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Proposed BID extension delayed

by Annie Kane4 minute read
Proposed BID extension delayed

The Treasurer has told The Adviser that government will delay finalising the proposed extension of the best interests duty until after Senate’s inquiry reports back in mid-March.

In December 2020, the National Consumer Credit Protection Amendment (Supporting Economic Recovery) Bill 2020 was introduced into Parliament.

The bill relates to the government’s previously announced consumer credit reforms and includes the proposal to scrap responsible lending laws and extend the best interests duty (BID) to more credit assistance providers.

While the finance and property industry has been largely supportive of the repeal of the responsible lending obligations – citing its ability to improve the flow of credit and reduce the amount of red tape in the loan writing process – members of the Labor Party, senators and consumer groups had all opposed the move.

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As a result of the concerns, the bill was referred to the Senate economics legislation committee for review in December, with submissions being accepted until 3 February 2021.

The Senate is expected to report back to the chamber on 12 March 2021.

As the bill was set to apply from 1 March 2021, (albeit with a six-month transition period for the BID extension), The Adviser reached out to Treasury to determine whether the Senate inquiry would impact the BID extension implementation date.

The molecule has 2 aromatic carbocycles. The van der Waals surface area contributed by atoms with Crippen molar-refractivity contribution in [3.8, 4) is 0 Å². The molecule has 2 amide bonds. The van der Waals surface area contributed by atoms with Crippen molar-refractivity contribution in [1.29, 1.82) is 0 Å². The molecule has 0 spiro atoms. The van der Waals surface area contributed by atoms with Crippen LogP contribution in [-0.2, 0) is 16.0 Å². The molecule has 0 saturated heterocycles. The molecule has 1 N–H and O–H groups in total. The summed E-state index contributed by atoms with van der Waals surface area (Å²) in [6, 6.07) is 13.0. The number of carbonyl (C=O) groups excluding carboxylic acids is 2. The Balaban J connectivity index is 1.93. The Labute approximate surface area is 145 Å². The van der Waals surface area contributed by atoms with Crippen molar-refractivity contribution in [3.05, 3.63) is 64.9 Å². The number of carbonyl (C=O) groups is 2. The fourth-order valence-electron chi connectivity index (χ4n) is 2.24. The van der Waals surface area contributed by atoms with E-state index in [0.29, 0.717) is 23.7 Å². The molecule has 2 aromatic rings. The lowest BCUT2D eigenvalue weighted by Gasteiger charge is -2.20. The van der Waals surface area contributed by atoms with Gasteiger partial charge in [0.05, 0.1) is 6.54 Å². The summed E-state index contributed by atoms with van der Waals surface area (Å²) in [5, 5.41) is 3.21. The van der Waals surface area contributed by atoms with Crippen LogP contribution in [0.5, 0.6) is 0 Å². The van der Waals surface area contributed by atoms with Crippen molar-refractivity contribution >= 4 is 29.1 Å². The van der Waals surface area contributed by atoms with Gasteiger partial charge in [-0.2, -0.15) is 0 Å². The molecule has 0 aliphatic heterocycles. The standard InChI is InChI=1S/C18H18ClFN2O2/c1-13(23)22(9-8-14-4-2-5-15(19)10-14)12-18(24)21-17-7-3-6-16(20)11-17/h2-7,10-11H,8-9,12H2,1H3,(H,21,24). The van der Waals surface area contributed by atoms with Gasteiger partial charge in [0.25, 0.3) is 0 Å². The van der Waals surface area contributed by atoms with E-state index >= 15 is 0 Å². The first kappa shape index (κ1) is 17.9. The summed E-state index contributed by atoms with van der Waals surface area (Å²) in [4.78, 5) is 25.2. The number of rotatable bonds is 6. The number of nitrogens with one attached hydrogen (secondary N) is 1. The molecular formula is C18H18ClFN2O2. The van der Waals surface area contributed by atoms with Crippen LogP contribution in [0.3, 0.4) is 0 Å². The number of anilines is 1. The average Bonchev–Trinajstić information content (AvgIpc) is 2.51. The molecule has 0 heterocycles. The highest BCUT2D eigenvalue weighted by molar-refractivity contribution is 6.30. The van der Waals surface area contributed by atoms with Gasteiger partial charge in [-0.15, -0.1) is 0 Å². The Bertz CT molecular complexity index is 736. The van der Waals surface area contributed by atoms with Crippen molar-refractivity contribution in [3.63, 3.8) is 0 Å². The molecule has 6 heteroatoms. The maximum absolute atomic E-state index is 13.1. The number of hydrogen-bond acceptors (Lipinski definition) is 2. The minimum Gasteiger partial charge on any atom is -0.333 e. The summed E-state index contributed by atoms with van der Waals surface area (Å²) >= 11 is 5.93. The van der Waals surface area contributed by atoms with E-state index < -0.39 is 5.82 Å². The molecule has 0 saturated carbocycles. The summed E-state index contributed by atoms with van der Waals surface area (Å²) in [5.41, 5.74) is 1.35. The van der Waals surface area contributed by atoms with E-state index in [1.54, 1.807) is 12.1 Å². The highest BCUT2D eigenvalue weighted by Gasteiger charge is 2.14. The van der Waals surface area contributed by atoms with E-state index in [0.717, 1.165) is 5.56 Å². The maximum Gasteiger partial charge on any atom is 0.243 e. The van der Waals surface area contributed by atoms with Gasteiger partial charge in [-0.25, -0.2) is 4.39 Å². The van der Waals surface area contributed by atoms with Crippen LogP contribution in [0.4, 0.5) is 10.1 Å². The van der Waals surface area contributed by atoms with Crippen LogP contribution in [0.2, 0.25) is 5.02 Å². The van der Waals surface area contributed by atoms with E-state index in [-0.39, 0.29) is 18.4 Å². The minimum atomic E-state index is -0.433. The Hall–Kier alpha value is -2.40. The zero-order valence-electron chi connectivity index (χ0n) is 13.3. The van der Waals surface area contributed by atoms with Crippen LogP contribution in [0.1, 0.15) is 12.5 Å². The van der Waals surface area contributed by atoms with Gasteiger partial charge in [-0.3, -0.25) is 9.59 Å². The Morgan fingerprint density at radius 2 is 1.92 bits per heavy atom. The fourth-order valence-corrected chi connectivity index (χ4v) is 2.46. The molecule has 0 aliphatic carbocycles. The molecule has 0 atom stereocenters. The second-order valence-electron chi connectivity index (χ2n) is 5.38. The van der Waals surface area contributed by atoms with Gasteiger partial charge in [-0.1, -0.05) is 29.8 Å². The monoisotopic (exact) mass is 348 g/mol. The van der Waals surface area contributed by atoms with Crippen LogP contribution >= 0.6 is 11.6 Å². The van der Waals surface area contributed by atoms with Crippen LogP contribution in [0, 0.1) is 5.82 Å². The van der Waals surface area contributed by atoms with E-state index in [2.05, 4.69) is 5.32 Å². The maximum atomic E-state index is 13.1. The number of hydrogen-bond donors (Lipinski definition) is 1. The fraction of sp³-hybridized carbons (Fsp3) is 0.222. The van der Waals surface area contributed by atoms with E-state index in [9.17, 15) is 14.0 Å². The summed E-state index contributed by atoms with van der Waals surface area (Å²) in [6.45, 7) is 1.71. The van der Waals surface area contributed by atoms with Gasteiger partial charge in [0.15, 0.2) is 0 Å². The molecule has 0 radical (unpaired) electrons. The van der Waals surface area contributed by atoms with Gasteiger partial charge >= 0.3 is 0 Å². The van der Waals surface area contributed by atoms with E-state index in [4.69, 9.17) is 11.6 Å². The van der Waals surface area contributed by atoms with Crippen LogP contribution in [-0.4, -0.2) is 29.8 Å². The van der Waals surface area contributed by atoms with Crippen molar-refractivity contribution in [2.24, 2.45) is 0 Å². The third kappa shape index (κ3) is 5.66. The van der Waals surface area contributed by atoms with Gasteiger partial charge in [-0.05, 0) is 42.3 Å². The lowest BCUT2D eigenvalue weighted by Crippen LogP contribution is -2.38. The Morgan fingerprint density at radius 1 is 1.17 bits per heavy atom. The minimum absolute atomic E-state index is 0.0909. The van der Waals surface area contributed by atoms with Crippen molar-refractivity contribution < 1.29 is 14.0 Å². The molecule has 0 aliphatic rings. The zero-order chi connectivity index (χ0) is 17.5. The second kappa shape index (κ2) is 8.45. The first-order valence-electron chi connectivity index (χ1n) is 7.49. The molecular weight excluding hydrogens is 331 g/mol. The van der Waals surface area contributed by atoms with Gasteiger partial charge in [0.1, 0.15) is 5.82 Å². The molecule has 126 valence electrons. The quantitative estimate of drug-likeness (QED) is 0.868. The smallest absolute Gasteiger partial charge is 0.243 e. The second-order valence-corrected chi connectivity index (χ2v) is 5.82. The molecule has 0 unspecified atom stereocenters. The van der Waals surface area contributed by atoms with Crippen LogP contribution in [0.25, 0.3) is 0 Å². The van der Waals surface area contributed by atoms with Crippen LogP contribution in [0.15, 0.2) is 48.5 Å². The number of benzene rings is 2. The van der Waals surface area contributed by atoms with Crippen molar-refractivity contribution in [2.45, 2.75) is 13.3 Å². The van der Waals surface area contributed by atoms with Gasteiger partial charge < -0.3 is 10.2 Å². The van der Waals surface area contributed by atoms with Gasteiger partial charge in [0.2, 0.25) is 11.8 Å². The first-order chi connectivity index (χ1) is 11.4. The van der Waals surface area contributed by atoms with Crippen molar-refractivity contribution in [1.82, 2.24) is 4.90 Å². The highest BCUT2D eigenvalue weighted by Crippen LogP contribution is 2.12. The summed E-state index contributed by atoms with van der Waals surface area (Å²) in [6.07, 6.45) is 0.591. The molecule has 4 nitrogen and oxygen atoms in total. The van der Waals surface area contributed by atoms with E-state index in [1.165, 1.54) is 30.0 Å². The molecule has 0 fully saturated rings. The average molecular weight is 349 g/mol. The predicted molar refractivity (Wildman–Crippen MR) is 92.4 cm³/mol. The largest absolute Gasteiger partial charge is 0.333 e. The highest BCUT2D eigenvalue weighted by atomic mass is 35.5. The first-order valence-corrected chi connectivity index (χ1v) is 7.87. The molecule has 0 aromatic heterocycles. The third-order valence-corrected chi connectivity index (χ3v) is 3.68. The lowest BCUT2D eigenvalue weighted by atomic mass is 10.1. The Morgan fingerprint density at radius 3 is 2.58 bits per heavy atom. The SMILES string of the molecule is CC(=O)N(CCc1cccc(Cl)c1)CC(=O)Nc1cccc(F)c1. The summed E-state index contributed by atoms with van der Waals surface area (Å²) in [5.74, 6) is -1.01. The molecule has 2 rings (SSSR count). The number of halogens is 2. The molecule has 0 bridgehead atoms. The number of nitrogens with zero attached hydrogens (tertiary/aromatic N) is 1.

Treasurer Josh Frydenberg told The Adviser: “The government will await the report of the Senate economics legislation committee before finalising and seeking to pass these reforms.”

Given that the Senate inquiry is not expected to report back until 12 March 2021, it is unlikely that the bill containing the consumer credit reforms and proposed BID extension would receive royal assent before this day.

The expanded BID, if passed, would therefore not apply before 12 September 2021, as there is a six-month transition period for the amendments that introduce best interests obligations for credit assistance providers. 

However, mortgage brokers have been required to work under a BID from 1 January 2021, as previously legislated.

Mr Frydenberg told The Adviser: “Mortgage brokers play an important role in promoting good consumer outcomes and competition in the home loan market. 

“The implementation of the best interests duty will bring the law in line with what consumers expect of mortgage brokers.”

[Related: Treasury seeks to extend BID to all credit assistance providers]

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Annie Kane

Annie Kane

AUTHOR

Annie Kane is the editor of The Adviser and Mortgage Business.

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